Lori Martin: Exactly, yes.
Philip Taylor: Okay. Alright. Very cool. Any tips or tricks for any future camp directors out there who might want to do something similar?
Lori Martin: Well, I would say that they need to get associated with the American Camp Association. That is kind of standard. You have to know what the accreditation process is. It is not mandatory to become accredited, but it is a seal of approval. It means that you have gone through the thinking process. They have over 300 standards that relate to staffing, hiring, safety, and food service, and you can get an accreditation guide, and you can go through the guide on your own to see what they consider the minimum standards. You can then have them come out to the facility and go through the formal process of having your camp accredited. They also have camping conferences that you can attend. In the area that we are in (I am in Missouri), there is a Mid-State Camping Conference that is held once a year south of Chicago. It is really inexpensive to attend. For the first-time camp directors to attend there, it is next to free. You have to provide your own housing and food, but you have access to professionals in the field who are doing talks on any subject that you feel that you could use a little help with.
Philip Taylor: Oh, that is great. I will definitely link to those resources from the blog post as well as link to your camp website, which is?
Lori Martin: It is BearRiverRanch.com.
Philip Taylor: Okay.
Lori Martin: The name of the camp is Bear River Ranch, the name of the facility. The name of our summer program is Cub Creek Science Camp.
Philip Taylor: Oh. Very cool. Any mistakes you can think of that you might have made along the way or people who get started in this type of business might make?
Lori Martin: I think some of the most common ones are that people expect to be too big too fast, so starting off small is real important. You cannot fill a summer camp your first summer out. You have to start with something small. I have known many people who have gone out and bought the land and decided to build the facility before they built the program. I think that is kind of the backwards way to do it. You should start a program, rent the facility, find a facility, and then build your facility as you need it. I think you also cannot under estimate the importance of organizing summer camp. You cannot just wing it just because you have a group of kids out there. There are lots of safety things to consider. Folks need to think about their own unique theme; what do they love doing; and what would they have a passion to teach kids about. It does not have to be a traditional camp. If you are good at graphic design, then you could create a graphic design camp. They do not have to think about school-age kids. There can be a summer camp, a day camp, for college students who want to do a specialized course. They are willing to pay good money to have somebody who is an expert in the field teach them.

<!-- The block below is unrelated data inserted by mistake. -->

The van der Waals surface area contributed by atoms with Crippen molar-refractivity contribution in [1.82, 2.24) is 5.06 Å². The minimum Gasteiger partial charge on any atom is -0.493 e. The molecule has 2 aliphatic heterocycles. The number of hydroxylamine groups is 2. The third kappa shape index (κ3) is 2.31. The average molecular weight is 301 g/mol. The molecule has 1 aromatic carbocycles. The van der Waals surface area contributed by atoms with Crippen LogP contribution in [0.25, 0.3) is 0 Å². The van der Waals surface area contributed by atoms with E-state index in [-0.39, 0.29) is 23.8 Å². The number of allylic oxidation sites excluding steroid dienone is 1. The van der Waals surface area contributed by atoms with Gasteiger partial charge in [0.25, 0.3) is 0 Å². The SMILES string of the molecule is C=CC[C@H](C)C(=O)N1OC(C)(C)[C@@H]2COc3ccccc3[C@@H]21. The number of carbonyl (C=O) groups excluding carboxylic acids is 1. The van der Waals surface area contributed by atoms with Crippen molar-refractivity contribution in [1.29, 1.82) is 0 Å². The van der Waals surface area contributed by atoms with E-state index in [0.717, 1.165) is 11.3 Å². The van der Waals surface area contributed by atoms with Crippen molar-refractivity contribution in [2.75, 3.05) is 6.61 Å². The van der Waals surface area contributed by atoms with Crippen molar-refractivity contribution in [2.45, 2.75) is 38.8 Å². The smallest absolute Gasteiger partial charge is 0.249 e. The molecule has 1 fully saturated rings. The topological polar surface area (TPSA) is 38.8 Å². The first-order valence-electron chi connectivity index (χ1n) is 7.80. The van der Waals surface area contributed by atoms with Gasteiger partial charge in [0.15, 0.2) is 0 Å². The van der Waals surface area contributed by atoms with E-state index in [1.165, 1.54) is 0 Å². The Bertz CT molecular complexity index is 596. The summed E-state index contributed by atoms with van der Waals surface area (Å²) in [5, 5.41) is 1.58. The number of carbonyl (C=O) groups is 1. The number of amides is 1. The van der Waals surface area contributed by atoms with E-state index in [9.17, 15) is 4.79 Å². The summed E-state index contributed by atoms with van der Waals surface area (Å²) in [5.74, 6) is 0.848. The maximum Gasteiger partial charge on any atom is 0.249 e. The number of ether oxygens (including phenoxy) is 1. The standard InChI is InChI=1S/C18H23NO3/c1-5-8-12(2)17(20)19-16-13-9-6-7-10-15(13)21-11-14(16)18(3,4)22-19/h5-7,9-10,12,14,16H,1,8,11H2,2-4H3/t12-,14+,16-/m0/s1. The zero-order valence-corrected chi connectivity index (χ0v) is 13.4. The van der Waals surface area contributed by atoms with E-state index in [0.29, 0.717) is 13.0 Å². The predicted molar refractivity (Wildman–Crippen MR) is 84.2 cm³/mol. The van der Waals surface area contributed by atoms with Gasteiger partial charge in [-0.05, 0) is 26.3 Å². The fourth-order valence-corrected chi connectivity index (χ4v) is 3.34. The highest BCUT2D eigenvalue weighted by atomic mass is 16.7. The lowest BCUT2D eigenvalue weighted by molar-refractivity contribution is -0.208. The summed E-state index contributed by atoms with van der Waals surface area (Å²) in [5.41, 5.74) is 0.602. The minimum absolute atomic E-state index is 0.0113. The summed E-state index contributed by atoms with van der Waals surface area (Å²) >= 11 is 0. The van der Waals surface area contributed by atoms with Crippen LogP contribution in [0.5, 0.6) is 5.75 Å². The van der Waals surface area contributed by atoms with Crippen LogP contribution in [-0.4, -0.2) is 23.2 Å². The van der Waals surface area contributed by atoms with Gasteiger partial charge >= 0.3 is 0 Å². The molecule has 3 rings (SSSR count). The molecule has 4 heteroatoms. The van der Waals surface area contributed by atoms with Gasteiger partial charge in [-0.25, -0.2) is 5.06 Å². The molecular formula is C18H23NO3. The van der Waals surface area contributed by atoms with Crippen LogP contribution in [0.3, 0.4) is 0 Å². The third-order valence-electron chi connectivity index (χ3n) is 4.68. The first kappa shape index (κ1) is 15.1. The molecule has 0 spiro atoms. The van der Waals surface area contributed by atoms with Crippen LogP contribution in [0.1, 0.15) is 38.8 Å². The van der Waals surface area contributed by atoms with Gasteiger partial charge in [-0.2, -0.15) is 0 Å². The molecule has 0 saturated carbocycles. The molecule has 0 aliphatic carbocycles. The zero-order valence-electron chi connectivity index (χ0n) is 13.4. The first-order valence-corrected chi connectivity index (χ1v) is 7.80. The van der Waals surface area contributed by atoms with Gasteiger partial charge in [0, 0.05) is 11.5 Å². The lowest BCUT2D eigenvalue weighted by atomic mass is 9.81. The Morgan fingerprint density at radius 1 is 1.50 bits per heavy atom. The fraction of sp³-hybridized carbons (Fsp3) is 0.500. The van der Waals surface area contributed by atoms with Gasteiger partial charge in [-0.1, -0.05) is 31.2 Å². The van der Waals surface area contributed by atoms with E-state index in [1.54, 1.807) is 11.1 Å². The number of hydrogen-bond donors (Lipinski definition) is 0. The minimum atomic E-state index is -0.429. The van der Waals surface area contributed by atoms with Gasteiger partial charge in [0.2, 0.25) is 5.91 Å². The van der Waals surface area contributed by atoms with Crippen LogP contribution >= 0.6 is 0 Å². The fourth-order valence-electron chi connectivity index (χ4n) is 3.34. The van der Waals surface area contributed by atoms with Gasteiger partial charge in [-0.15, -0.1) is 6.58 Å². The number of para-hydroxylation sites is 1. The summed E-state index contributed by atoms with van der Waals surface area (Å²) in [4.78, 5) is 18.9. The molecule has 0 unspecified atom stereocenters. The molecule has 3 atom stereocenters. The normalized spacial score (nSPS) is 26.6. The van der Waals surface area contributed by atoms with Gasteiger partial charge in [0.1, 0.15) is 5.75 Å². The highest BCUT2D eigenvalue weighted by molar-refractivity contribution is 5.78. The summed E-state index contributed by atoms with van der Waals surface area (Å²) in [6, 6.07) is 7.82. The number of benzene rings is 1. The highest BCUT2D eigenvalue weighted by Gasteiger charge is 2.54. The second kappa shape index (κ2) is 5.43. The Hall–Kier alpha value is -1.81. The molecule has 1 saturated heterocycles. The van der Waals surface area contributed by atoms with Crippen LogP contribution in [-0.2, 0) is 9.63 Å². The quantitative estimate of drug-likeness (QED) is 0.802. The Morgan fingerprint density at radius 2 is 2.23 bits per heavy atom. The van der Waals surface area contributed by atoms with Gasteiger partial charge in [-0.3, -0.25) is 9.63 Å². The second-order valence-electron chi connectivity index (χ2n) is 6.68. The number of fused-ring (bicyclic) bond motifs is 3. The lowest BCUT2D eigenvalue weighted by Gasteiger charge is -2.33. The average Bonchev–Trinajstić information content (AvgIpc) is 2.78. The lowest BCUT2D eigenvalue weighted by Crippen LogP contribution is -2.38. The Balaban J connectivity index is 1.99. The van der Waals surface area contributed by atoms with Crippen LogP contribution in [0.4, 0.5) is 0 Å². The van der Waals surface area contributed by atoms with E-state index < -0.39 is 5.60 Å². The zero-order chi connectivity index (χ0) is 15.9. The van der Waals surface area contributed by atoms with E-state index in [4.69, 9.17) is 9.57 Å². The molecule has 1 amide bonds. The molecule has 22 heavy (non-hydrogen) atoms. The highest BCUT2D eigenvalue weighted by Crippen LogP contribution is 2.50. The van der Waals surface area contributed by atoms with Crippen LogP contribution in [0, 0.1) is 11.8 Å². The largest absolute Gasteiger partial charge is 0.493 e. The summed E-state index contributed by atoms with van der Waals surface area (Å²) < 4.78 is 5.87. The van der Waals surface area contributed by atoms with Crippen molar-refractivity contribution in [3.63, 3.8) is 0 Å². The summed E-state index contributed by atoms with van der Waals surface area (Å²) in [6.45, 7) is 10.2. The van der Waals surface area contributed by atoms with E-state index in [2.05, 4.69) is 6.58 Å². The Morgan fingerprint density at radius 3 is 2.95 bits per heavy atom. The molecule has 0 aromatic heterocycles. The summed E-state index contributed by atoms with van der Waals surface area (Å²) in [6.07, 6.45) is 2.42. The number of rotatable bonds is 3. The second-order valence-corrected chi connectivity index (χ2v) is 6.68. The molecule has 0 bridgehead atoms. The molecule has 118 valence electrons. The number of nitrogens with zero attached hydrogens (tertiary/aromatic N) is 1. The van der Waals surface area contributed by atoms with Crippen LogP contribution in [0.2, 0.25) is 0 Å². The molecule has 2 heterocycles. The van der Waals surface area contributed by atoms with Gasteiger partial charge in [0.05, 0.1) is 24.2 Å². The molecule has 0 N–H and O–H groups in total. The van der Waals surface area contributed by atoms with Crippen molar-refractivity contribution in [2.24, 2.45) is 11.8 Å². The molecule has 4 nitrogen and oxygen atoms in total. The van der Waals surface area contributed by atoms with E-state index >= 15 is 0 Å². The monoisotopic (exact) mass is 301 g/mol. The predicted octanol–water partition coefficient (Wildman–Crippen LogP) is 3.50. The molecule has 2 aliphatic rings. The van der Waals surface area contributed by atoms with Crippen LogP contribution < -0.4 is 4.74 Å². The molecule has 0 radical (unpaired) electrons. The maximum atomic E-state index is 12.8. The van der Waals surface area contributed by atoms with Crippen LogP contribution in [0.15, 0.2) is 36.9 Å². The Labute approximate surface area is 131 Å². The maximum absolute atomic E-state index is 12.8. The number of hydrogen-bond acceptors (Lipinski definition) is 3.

Philip Taylor: As you get like-minded people together, there is kind of an added benefit to that versus just having it maybe in a one-off classroom.
Lori Martin: Well, there is a lot of team building that goes on when you are in an overnight camp, but there are 2 classifications of summer camp. You have day camps, and you have overnight camps. Overnight camps have a whole set of advantages over day camps. People who run day camps are going to say that they have a whole set of advantages over overnight camps. I happen to be a residential camp, an overnight camp, and I would not trade it for the world, but starting off if people are not able to find the facility, it should not keep them from trying to start a program. They can run a day camp and then move it into a day camp and offer 1 overnight on the weekend or a day camp and then offer 2. So, they can build into the overnight component if they needed to.
Philip Taylor: I see. Very good advice. What were some of the expenses of that first summer camp for you?
Lori Martin: The expenses would have included the facility rental, the food costs. We were at a facility that actually provided food service in a dining hall setting, and we paid them per person per meal, but some campgrounds you will have to provide your own food service. Then the staffing costs and insurance and program supplies are probably all the major categories.
Philip Taylor: Okay. Did you mention insurance? I think you did.
Lori Martin: I did mention insurance.
Philip Taylor: Is there a special type that you have to get for camps?
Lori Martin: There are companies that specialize in summer camp insurance that cover the liability issues that you would face when you are responsible for somebody else’s children, but I think the first year when we started off we contacted our insurance agent. We explained to them what we were doing, and they insured us as they would the schools. So, we did not have a specialized insurance. It was just through our ordinary insurance company, the same people who insured our home.
Philip Taylor: Okay. Very cool. So, any last bit of advice or information you could share with future camp directors out there?
Lori Martin: I think the trick is finding a niche that you have a passion for because if you love it then it never seems like work even when you have to put in the 80-hour work weeks.
Philip Taylor: Awesome! Good advice. Well, Lori, thank you so much for being on with me. I really appreciate your time and candor in answers. I think you are providing some really useful information for future camp directors out there, so thank you so much.
Lori Martin: You are welcome. Thank you.
That does it for this week’s podcast. This has been Phil Taylor with the Part-Time Money Podcast. You can contact me at pt[at]ptmoney.com or just visit me online at ptmoney.com. Again, thanks for listening, and see you next week.